I often have to explain technical things and technical decisions to my extremely non technical manager and I'm pretty awful at it. What are good ways to essential dumb things down for the rest of the world who don't have a passion for programming?

Example questions I've been asked:

  • Why are you using Django instead of Java (Didn't accept that it was cheaper either)
  • Asking me to rephrase things in non technical words, my sentence was "Certain HTML tags are not allowed". How can I possibly dumb that down?
  • Other stuff that makes perfect sense to me, but is just so basic I don't know how to explain it
  • Why this, why that, why everything!

Also, how do I tell my manager to look the basic stuff up on Google, like "What is Pylons?"

  • 8
    Personally, I love to stretch my mind and remember how "normal" people think. If I can't find a good analogy to explain it to someone, I need to take a walk and get away from the computer for awhile.
    – Nikki9696
    Oct 13, 2010 at 17:47
  • Beyond "how" i would also consider the question "why?". If he's interested in becoming involved in technical details, i can think of more efficient ways for training. Oct 14, 2010 at 14:35
  • 1
    Possible duplicate of: Getting non-programmers to understand the development process
    – user8
    Oct 14, 2010 at 19:47
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    @Nikki spot on! I've been reminded time and again that even though I think I know how "normal" people think, I actually don't. I need a "normal" person to ask their question or state their theory before I realise how little clue I have about how "normal" people think :) Nov 19, 2010 at 11:28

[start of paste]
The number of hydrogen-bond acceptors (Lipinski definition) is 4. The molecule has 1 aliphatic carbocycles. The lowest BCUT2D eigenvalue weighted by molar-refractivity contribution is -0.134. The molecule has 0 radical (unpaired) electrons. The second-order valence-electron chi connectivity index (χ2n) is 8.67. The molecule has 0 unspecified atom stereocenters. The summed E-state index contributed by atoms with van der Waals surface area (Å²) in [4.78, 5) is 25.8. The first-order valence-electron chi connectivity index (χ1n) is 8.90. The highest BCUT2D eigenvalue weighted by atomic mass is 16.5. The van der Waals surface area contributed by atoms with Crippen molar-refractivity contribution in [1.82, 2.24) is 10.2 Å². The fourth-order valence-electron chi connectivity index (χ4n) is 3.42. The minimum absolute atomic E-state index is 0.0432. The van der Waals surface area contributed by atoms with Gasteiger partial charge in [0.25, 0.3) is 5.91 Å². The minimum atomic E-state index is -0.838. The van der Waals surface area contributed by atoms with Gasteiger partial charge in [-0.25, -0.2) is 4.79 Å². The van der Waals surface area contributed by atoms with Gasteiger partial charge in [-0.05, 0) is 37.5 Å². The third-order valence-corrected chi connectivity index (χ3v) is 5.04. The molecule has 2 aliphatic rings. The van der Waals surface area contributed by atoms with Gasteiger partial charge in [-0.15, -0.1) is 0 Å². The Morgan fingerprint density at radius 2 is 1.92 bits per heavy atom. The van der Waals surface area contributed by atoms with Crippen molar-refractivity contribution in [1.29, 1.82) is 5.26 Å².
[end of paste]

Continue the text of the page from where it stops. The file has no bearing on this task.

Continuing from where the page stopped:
• 1
    You don't. What you do is try to understand why the question is asked. So you shouldn't dumb anything down, rather you should smarten up and understand the perspective of other part in a communication. E.g. why are you saying thing like "certain HTML tags are not allowed" to a non-technical person in the first place? The one you are talking too will naturally assume he need to understand it, otherwise why would you say it? So the correct answer is "sorry I'm blabbering, that is just an irrelevant technical detail, don't worry about it" and then get on to the important stuff.
    – JacquesB
    Apr 1, 2016 at 8:59

9 Answers 9


I tend to use analogies. Take whatever the topic is, and think of something completely non-technical that they would understand, and explain it to them that way.

Best example I can think of offhand is if I need to explain object orientation, I'll explain it using a deck of cards. Or, when I was trying to explain the idea of wireless internet to my great aunt (who's never used a computer), I used cordless phones to explain it.

I've yet to come across any topic I can't dumb-down this way.


I see this continues to get upvoted, so here's some of how I'd explain OOP with a deck of cards:

  • A card is essentially a copy of the same object, a piece of stiff paper.
    • Each card has a set of properties (value [A-K], suit, face up/down), which may or may not be unique.